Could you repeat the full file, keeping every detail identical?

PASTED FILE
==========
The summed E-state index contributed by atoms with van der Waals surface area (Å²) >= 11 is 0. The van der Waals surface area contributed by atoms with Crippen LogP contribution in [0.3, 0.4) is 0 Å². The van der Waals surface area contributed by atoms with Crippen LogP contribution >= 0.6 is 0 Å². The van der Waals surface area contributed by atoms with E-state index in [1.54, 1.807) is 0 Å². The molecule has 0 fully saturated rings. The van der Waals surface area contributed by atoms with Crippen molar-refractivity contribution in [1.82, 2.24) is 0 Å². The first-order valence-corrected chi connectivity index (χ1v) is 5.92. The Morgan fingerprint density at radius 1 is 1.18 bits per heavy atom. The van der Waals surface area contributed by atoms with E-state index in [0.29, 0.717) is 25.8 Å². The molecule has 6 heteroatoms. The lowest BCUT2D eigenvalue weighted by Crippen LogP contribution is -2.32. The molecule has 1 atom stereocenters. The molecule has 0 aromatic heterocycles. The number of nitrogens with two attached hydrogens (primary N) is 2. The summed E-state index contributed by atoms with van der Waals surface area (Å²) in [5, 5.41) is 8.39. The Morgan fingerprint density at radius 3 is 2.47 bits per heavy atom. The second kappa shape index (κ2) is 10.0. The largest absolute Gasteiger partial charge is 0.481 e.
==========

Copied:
The summed E-state index contributed by atoms with van der Waals surface area (Å²) >= 11 is 0. The van der Waals surface area contributed by atoms with Crippen LogP contribution in [0.3, 0.4) is 0 Å². The van der Waals surface area contributed by atoms with Crippen LogP contribution >= 0.6 is 0 Å². The van der Waals surface area contributed by atoms with E-state index in [1.54, 1.807) is 0 Å². The molecule has 0 fully saturated rings. The van der Waals surface area contributed by atoms with Crippen molar-refractivity contribution in [1.82, 2.24) is 0 Å². The first-order valence-corrected chi connectivity index (χ1v) is 5.92. The Morgan fingerprint density at radius 1 is 1.18 bits per heavy atom. The van der Waals surface area contributed by atoms with E-state index in [0.29, 0.717) is 25.8 Å². The molecule has 6 heteroatoms. The lowest BCUT2D eigenvalue weighted by Crippen LogP contribution is -2.32. The molecule has 1 atom stereocenters. The molecule has 0 aromatic heterocycles. The number of nitrogens with two attached hydrogens (primary N) is 2. The summed E-state index contributed by atoms with van der Waals surface area (Å²) in [5, 5.41) is 8.39. The Morgan fingerprint density at radius 3 is 2.47 bits per heavy atom. The second kappa shape index (κ2) is 10.0. The largest absolute Gasteiger partial charge is 0.481 e.